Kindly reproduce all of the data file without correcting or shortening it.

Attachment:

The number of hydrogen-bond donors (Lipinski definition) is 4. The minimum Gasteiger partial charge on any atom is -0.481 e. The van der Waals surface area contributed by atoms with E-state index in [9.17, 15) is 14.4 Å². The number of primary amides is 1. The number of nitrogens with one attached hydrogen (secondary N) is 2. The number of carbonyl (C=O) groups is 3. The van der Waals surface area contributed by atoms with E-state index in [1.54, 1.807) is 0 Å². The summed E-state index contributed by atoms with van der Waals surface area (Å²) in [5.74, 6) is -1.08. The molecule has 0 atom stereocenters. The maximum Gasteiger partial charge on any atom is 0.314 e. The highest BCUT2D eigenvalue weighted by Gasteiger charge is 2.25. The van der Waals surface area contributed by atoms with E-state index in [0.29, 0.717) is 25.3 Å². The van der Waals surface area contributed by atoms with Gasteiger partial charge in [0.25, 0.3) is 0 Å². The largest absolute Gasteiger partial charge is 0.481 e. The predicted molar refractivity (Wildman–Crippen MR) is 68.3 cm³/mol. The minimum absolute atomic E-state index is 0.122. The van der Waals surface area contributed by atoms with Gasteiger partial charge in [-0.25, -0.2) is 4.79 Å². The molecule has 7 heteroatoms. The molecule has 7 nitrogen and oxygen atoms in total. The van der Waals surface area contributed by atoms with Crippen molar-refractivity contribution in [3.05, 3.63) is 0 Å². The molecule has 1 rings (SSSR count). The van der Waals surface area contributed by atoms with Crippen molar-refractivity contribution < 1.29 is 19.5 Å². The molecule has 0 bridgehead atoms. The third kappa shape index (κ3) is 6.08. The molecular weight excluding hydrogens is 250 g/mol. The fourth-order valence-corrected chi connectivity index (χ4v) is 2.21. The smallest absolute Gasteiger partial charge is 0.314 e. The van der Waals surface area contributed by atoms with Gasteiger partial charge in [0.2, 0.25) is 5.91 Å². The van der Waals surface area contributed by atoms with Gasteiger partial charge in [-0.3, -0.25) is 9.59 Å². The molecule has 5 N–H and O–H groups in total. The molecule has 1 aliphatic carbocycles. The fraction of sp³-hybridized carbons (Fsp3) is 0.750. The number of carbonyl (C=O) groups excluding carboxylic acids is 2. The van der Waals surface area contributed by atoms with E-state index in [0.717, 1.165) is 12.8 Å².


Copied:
The number of hydrogen-bond donors (Lipinski definition) is 4. The minimum Gasteiger partial charge on any atom is -0.481 e. The van der Waals surface area contributed by atoms with E-state index in [9.17, 15) is 14.4 Å². The number of primary amides is 1. The number of nitrogens with one attached hydrogen (secondary N) is 2. The number of carbonyl (C=O) groups is 3. The van der Waals surface area contributed by atoms with E-state index in [1.54, 1.807) is 0 Å². The summed E-state index contributed by atoms with van der Waals surface area (Å²) in [5.74, 6) is -1.08. The molecule has 0 atom stereocenters. The maximum Gasteiger partial charge on any atom is 0.314 e. The highest BCUT2D eigenvalue weighted by Gasteiger charge is 2.25. The van der Waals surface area contributed by atoms with E-state index in [0.29, 0.717) is 25.3 Å². The van der Waals surface area contributed by atoms with Gasteiger partial charge in [0.25, 0.3) is 0 Å². The largest absolute Gasteiger partial charge is 0.481 e. The predicted molar refractivity (Wildman–Crippen MR) is 68.3 cm³/mol. The minimum absolute atomic E-state index is 0.122. The van der Waals surface area contributed by atoms with Gasteiger partial charge in [-0.25, -0.2) is 4.79 Å². The molecule has 7 heteroatoms. The molecule has 7 nitrogen and oxygen atoms in total. The van der Waals surface area contributed by atoms with Crippen molar-refractivity contribution in [3.05, 3.63) is 0 Å². The molecule has 1 rings (SSSR count). The van der Waals surface area contributed by atoms with Crippen molar-refractivity contribution < 1.29 is 19.5 Å². The molecule has 0 bridgehead atoms. The third kappa shape index (κ3) is 6.08. The molecular weight excluding hydrogens is 250 g/mol. The fourth-order valence-corrected chi connectivity index (χ4v) is 2.21. The smallest absolute Gasteiger partial charge is 0.314 e. The van der Waals surface area contributed by atoms with Gasteiger partial charge in [0.2, 0.25) is 5.91 Å². The van der Waals surface area contributed by atoms with Gasteiger partial charge in [-0.3, -0.25) is 9.59 Å². The molecule has 5 N–H and O–H groups in total. The molecule has 1 aliphatic carbocycles. The fraction of sp³-hybridized carbons (Fsp3) is 0.750. The number of carbonyl (C=O) groups excluding carboxylic acids is 2. The van der Waals surface area contributed by atoms with E-state index in [0.717, 1.165) is 12.8 Å².